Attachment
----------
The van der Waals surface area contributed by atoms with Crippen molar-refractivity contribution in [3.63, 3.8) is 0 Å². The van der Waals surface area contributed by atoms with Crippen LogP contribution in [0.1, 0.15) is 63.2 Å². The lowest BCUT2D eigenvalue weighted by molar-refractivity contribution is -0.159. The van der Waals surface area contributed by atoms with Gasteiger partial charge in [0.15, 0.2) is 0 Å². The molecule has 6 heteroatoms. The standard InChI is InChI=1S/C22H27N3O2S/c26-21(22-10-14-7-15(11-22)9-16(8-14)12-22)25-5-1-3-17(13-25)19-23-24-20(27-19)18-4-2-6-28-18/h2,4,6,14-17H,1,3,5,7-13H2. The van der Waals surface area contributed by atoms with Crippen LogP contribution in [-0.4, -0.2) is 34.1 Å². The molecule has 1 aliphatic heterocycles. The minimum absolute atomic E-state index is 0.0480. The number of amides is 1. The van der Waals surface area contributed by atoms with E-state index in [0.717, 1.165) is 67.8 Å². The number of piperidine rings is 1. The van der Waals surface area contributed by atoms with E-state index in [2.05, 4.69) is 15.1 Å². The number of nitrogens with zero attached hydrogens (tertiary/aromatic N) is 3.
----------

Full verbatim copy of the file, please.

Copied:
The van der Waals surface area contributed by atoms with Crippen molar-refractivity contribution in [3.63, 3.8) is 0 Å². The van der Waals surface area contributed by atoms with Crippen LogP contribution in [0.1, 0.15) is 63.2 Å². The lowest BCUT2D eigenvalue weighted by molar-refractivity contribution is -0.159. The van der Waals surface area contributed by atoms with Gasteiger partial charge in [0.15, 0.2) is 0 Å². The molecule has 6 heteroatoms. The standard InChI is InChI=1S/C22H27N3O2S/c26-21(22-10-14-7-15(11-22)9-16(8-14)12-22)25-5-1-3-17(13-25)19-23-24-20(27-19)18-4-2-6-28-18/h2,4,6,14-17H,1,3,5,7-13H2. The van der Waals surface area contributed by atoms with Crippen LogP contribution in [-0.4, -0.2) is 34.1 Å². The molecule has 1 aliphatic heterocycles. The minimum absolute atomic E-state index is 0.0480. The number of amides is 1. The van der Waals surface area contributed by atoms with E-state index in [0.717, 1.165) is 67.8 Å². The number of piperidine rings is 1. The van der Waals surface area contributed by atoms with E-state index in [2.05, 4.69) is 15.1 Å². The number of nitrogens with zero attached hydrogens (tertiary/aromatic N) is 3.